Organizational culture is an idea in the field of organizational studies and management which describes the psychology, attitudes, experiences, beliefs and values (personal and cultural values) of an organization. It has been defined as "the specific collection of values and norms that are shared by people and groups in an organization and that control the way they interact with each other and with stakeholders outside the organization."
ELEMENTS OF ORGANIZATIONAL CULTURE
Johnson and Scholes described a cultural web, identifying a number of elements that can be used to describe or influence Organizational Culture:
The six elements are:
Stories: The past events and people talked about inside and outside the company. Who and what the company chooses to immortalize says a great deal about what it values, and perceives as great behavior.
Rituals and Routines: The daily behavior and actions of people that signal acceptable behavior. This determines what is expected to happen in given situations, and what is valued by management.
Symbols: The visual representations of the company including logos, how plush the offices are, and the formal or informal dress codes.
Organizational Structure: This includes both the structure defined by the organization chart, and the unwritten lines of power and influence that indicate whose contributions are most valued.
Control Systems: The ways that the organization is controlled. These include financial systems, quality systems, and rewards (including the way they are measured and distributed within the organization.)
Power Structures: The pockets of real power in the company. This may involve one or two key senior executives, a whole group of executives, or even a department. The key is that these people have the greatest amount of influence on decisions, operations, and strategic direction.
TYPES OF ORGANIZATIONAL CULTURE
Deal and Kennedy argue organizational culture is based on based on two elements:
Feedback Speed: How quickly are feedback and rewards provided (through which the people are told they are doing a good or a bad job).
Degree of Risk: The level of risk taking (degree of uncertainty).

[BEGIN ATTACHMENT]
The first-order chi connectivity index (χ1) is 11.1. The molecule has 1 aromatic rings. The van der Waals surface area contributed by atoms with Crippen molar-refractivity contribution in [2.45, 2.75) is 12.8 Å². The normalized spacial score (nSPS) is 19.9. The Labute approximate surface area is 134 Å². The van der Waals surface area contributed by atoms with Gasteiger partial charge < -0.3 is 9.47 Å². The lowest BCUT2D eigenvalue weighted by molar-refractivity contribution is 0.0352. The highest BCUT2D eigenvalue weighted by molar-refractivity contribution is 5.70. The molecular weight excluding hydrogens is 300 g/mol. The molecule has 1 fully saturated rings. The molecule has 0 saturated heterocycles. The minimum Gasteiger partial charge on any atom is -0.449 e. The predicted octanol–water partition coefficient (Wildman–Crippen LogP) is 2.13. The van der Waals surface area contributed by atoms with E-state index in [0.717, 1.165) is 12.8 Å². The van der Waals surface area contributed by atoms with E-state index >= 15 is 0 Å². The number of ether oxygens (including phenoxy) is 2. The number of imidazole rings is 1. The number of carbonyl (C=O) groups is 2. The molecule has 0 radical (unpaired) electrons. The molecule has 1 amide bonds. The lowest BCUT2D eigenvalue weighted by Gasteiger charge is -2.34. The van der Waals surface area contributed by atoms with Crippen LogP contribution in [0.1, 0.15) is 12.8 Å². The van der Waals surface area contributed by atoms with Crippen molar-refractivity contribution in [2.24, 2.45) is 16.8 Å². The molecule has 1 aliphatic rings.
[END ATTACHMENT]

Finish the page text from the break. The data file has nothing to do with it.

The combination of these two elements results in four types of corporate cultures:
Tough-Guy Culture or Macho Culture (Fast feedback and reward, high risk):
Stress results from the high risk and the high potential decrease or increase of the reward.
Focus on now, individualism prevails over teamwork.
Typical examples: advertising, brokerage, sports.
The most important aspect of this kind of culture is big rewards and quick feedback. This kind of culture is mostly associated with quick financial activities like brokerage and currency trading. It can also be related with activities, like a sports team or branding of an athlete, and also the police team. This kind of culture is considered to carry along, a high amount of stress, and people working within the organization are expected to possess a strong mentality, for survival in the organization.
Work Hard/Play Hard (Fast feedback and reward, low risk):
Stress results from quantity of work rather than uncertainty.
Focus on high-speed action, high levels of energy.
Typical examples: sales, restaurants, software companies.
This type of organization does not involve much risk, as the organizations already consist of a firm base along with a strong client relationship. This kind of culture is mostly opted by large organizations which have strong customer service. The organization with this kind of culture is
equipped with specialized jargons and is qualified with multiple team meetings.
Bet Your Company Culture (Slow feedback and reward, high risk):
Stress results from high risk and delay before knowing if actions have paid off.
Focus on long-term, preparation and planning.
Typical examples: pharmaceutical companies, aircraft manufacturers, oil prospecting companies.
In this kind of culture, the company makes big and important decisions over high stakes endeavors. It takes time to see the consequence of these decisions. Companies that postulate experimental projects and researches as their core business, adopt this kind of culture. This kind of culture can be adopted by a company designing experimental military weapons for example.
Process Culture (Slow feedback and reward, low risk):
Stress is generally low, but may come from internal politics and stupidity of the system.
Focus on details and process excellence.
Typical examples: bureaucracies, banks, insurance companies, public services.
This type of culture does not include the process of feedback. In this kind of culture, the organization is extremely cautious about the adherence to laws and prefer to abide by them. This culture provides consistency to the organization and is good for public services.
One of the most difficult tasks to undertake in an organization, is to change its work culture. An organizational culture change requires an organization to make amendments to its policies, its workplace ethics and its management system. It needs to start right from its base functions which includes support functions, operations and the production floor, which finally affects the overall output of the organization. It requires a complete overhaul of the entire system, and not many organizations prefer it as the process is a long and tedious one, which requires patience and endurance. However, when an organization succeeds in making a change on such a massive level, the results are almost always positive and fruitful. The different types of organizational cultures mentioned above must have surely helped you to understand them. You can also adopt one of them for your own organization, however, persistence and patience is ultimately of the essence.